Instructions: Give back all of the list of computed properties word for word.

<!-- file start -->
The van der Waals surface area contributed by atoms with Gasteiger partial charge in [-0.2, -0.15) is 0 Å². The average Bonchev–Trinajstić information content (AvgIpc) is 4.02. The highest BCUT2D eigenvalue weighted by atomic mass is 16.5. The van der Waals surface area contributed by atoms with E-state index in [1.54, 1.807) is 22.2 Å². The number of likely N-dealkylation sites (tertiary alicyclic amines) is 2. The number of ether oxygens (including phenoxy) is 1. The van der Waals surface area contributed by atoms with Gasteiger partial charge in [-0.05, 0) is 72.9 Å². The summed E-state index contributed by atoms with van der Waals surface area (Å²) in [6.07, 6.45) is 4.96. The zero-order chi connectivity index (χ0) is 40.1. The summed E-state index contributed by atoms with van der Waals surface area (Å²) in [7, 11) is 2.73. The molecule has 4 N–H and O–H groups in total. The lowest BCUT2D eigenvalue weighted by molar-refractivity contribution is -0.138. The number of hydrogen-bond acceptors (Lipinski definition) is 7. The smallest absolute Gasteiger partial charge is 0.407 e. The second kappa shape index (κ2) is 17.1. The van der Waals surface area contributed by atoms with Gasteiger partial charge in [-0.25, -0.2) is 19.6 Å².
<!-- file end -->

The van der Waals surface area contributed by atoms with Gasteiger partial charge in [-0.2, -0.15) is 0 Å². The average Bonchev–Trinajstić information content (AvgIpc) is 4.02. The highest BCUT2D eigenvalue weighted by atomic mass is 16.5. The van der Waals surface area contributed by atoms with E-state index in [1.54, 1.807) is 22.2 Å². The number of likely N-dealkylation sites (tertiary alicyclic amines) is 2. The number of ether oxygens (including phenoxy) is 1. The van der Waals surface area contributed by atoms with Gasteiger partial charge in [-0.05, 0) is 72.9 Å². The summed E-state index contributed by atoms with van der Waals surface area (Å²) in [6.07, 6.45) is 4.96. The zero-order chi connectivity index (χ0) is 40.1. The summed E-state index contributed by atoms with van der Waals surface area (Å²) in [7, 11) is 2.73. The molecule has 4 N–H and O–H groups in total. The lowest BCUT2D eigenvalue weighted by molar-refractivity contribution is -0.138. The number of hydrogen-bond acceptors (Lipinski definition) is 7. The smallest absolute Gasteiger partial charge is 0.407 e. The second kappa shape index (κ2) is 17.1. The van der Waals surface area contributed by atoms with Gasteiger partial charge in [-0.25, -0.2) is 19.6 Å².